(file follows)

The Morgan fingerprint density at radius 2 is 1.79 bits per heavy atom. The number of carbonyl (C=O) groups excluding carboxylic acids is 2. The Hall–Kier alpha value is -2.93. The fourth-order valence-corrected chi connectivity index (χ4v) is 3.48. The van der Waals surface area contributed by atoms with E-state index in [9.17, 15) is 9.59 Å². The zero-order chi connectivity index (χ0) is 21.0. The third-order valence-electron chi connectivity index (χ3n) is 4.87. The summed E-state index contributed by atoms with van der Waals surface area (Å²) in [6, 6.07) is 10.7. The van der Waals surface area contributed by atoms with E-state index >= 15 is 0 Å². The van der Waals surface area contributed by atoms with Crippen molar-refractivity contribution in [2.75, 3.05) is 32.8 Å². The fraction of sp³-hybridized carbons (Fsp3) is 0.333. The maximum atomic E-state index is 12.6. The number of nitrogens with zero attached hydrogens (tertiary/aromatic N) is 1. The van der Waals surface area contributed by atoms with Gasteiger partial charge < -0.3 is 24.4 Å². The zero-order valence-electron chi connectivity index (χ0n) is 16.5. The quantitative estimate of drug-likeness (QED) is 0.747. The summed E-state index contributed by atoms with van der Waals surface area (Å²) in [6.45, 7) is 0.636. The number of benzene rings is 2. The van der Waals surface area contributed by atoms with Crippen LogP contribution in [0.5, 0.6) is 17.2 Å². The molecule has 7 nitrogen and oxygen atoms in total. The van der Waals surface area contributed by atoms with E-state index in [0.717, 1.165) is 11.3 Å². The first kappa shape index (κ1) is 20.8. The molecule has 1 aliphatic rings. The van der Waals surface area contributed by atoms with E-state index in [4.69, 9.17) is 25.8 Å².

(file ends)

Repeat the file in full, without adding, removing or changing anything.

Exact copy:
The Morgan fingerprint density at radius 2 is 1.79 bits per heavy atom. The number of carbonyl (C=O) groups excluding carboxylic acids is 2. The Hall–Kier alpha value is -2.93. The fourth-order valence-corrected chi connectivity index (χ4v) is 3.48. The van der Waals surface area contributed by atoms with E-state index in [9.17, 15) is 9.59 Å². The zero-order chi connectivity index (χ0) is 21.0. The third-order valence-electron chi connectivity index (χ3n) is 4.87. The summed E-state index contributed by atoms with van der Waals surface area (Å²) in [6, 6.07) is 10.7. The van der Waals surface area contributed by atoms with E-state index >= 15 is 0 Å². The van der Waals surface area contributed by atoms with Crippen molar-refractivity contribution in [2.75, 3.05) is 32.8 Å². The fraction of sp³-hybridized carbons (Fsp3) is 0.333. The maximum atomic E-state index is 12.6. The number of nitrogens with zero attached hydrogens (tertiary/aromatic N) is 1. The van der Waals surface area contributed by atoms with Gasteiger partial charge < -0.3 is 24.4 Å². The zero-order valence-electron chi connectivity index (χ0n) is 16.5. The quantitative estimate of drug-likeness (QED) is 0.747. The summed E-state index contributed by atoms with van der Waals surface area (Å²) in [6.45, 7) is 0.636. The number of benzene rings is 2. The van der Waals surface area contributed by atoms with Crippen LogP contribution in [0.5, 0.6) is 17.2 Å². The molecule has 7 nitrogen and oxygen atoms in total. The van der Waals surface area contributed by atoms with E-state index in [0.717, 1.165) is 11.3 Å². The first kappa shape index (κ1) is 20.8. The molecule has 1 aliphatic rings. The van der Waals surface area contributed by atoms with E-state index in [4.69, 9.17) is 25.8 Å².